Tuesday

“Heaven Is for Real”—Book review

Heaven is for RealUm, I’m not sure what to tell you about this book. It was...interesting.

But was it factual? I can’t say. Giving the author the benefit of the doubt, I assume he relayed the story honestly according to his and his son’s experience.

Yet...

The story centers on the almost-4-year-old Colton, who nearly dies via a ruptured appendix. After his recovery, he nonchalantly speaks of heaven and Jesus and angels and dead grandparents. His father, a minister, is shocked by this. He is startled by the connections he sees between his son’s stories and scriptures that his son has not yet been exposed to.

(I, on the other hand, didn’t always make those same scriptural connections. Perhaps we interpret them differently?)

Does it make for a good story? Definitely.
Should it change your theology? Definitely not.

While not denying what Colton may or may not have experienced (because how would I or anyone else know???), I can’t let it negate my reasonings from scripture.

For me, I already believe heaven is for real anyway, based on what I read in the Bible, with or without anybody’s personal testimony.

Should you read the book?
Only if you’ll take it as one little boy’s story, and not equate it with bible truths. Keep searching those out for yourself.

It is a feel-good story and while not particularly sharply written (way too many frivolous details for my taste), it will keep you involved.

My prayer is that perhaps this book may provoke more scripture study on heaven. That would be beneficial.

Because heaven definitely is for real!

* * *

In Tim Challies’ review, he advises you to: “Reject this book. Do not read it. Do not believe it. And do not feel guilty doing so.”

He obviously feels strongly about this book.

What about you? Have you read it? What did you think?

5 comments:

Barbara H. said...

I haven't read it -- I've only recently heard of it. I'm not inclined to read anyone's near death or after death experiences because who knows what that really is. If it did provoke people to more Bible study, that would be good, but, sadly, people tend to flock to the sensational stories. In that vein I can see why Challies warned people away from it, so they wouldn't be misled, but if people can read it with discernment and base their faith on what the Bible says and read this just as one family's story, then it might be interesting. I'm still not inclined myself.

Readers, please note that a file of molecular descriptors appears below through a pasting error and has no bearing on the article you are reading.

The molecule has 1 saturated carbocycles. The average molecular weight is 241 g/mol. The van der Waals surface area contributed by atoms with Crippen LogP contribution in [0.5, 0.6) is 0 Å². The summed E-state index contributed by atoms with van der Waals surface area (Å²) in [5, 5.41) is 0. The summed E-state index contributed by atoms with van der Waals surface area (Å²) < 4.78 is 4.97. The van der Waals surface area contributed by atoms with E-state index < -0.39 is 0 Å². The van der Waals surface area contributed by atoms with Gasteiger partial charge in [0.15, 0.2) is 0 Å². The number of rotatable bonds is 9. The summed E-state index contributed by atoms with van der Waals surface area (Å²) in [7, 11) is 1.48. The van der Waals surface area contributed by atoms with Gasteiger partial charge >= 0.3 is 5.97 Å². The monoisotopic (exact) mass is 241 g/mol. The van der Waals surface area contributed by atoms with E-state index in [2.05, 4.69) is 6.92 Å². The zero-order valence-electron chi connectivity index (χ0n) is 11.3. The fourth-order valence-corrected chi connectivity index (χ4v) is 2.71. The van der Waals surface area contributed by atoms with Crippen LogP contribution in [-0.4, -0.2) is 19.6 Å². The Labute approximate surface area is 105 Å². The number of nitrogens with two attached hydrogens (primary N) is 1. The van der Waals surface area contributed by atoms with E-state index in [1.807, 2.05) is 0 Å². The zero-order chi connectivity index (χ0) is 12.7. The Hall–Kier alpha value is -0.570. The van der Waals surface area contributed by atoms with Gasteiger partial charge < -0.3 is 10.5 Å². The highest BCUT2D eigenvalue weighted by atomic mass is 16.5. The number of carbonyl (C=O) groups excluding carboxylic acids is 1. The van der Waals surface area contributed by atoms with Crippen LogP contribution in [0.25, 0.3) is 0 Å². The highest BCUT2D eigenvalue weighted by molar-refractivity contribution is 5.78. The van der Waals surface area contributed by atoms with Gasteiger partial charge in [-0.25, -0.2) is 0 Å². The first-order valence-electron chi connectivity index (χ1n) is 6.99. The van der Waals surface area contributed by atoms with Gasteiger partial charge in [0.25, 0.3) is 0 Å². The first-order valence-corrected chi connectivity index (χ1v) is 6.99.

Lisa notes... said...

Wise words, Barbara. Sometimes it’s hard to know exactly what to do with books like this; avoiding it altogether is certainly a good option. It’ll be interesting to see what happens with this story in the long run…

David N. said...

I haven't read it and don't plan to, but I'm actually more interested to hear what you thought of Challies' review, which was, uh, strongly worded to say the least.

Lisa notes... said...

David,
Yes, Tim definitely had an opinion on this one.

So critiquing a critique:

I agree with Tim that Colton didn’t speak like a typical 4-yr-old (I’ve known a few in my time too).

And I agree these two options are available: to believe the story whole-heartedly, or to reject it as false.

But I see a third option that Tim doesn’t mention, which is that I can kinda, sorta believe the story without coming to the same conclusion as the dad in the story. Perhaps this child did experience some kind of after-life experience, but that doesn’t mean he now has authority to say what Jesus looks like, or that we’ll have wings when we get to heaven, or that men will fight Satan there with swords and arrows as women and children watch, etc.

I have much, much trouble believing those conclusions…

My favorite line of Tim’s review:

"If you struggle believing what the Bible says, but learn to find security in the testimony of a toddler, well, I feel sorry for you."

bekahcubed said...

After reading Challies' review, my first thought was "I can't wait to see what Lisa has to say about this one." Your read sounds closer to what I think my own would be. Challies' assessment seemed a bit hard-line.

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